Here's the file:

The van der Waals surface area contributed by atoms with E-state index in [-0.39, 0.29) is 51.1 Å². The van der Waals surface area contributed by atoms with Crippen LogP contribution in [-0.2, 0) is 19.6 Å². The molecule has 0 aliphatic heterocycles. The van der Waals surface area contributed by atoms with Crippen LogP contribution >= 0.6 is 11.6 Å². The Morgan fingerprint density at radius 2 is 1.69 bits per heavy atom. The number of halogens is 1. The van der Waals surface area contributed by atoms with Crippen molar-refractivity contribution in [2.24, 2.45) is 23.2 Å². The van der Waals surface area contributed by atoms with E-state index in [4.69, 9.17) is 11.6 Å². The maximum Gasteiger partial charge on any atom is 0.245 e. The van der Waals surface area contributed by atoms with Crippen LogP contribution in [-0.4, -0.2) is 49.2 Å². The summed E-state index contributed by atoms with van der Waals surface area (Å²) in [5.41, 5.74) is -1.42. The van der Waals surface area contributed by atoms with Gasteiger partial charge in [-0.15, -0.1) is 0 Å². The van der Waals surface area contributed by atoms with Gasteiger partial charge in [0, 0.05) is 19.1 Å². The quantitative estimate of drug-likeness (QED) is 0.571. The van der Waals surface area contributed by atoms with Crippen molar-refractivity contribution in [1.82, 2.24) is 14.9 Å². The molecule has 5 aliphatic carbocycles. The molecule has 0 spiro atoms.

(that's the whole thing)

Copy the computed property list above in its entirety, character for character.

The van der Waals surface area contributed by atoms with E-state index in [-0.39, 0.29) is 51.1 Å². The van der Waals surface area contributed by atoms with Crippen LogP contribution in [-0.2, 0) is 19.6 Å². The molecule has 0 aliphatic heterocycles. The van der Waals surface area contributed by atoms with Crippen LogP contribution >= 0.6 is 11.6 Å². The Morgan fingerprint density at radius 2 is 1.69 bits per heavy atom. The number of halogens is 1. The van der Waals surface area contributed by atoms with Crippen molar-refractivity contribution in [2.24, 2.45) is 23.2 Å². The van der Waals surface area contributed by atoms with E-state index in [4.69, 9.17) is 11.6 Å². The maximum Gasteiger partial charge on any atom is 0.245 e. The van der Waals surface area contributed by atoms with Crippen LogP contribution in [-0.4, -0.2) is 49.2 Å². The summed E-state index contributed by atoms with van der Waals surface area (Å²) in [5.41, 5.74) is -1.42. The van der Waals surface area contributed by atoms with Gasteiger partial charge in [-0.15, -0.1) is 0 Å². The van der Waals surface area contributed by atoms with Gasteiger partial charge in [0, 0.05) is 19.1 Å². The quantitative estimate of drug-likeness (QED) is 0.571. The van der Waals surface area contributed by atoms with Crippen molar-refractivity contribution in [1.82, 2.24) is 14.9 Å². The molecule has 5 aliphatic carbocycles. The molecule has 0 spiro atoms.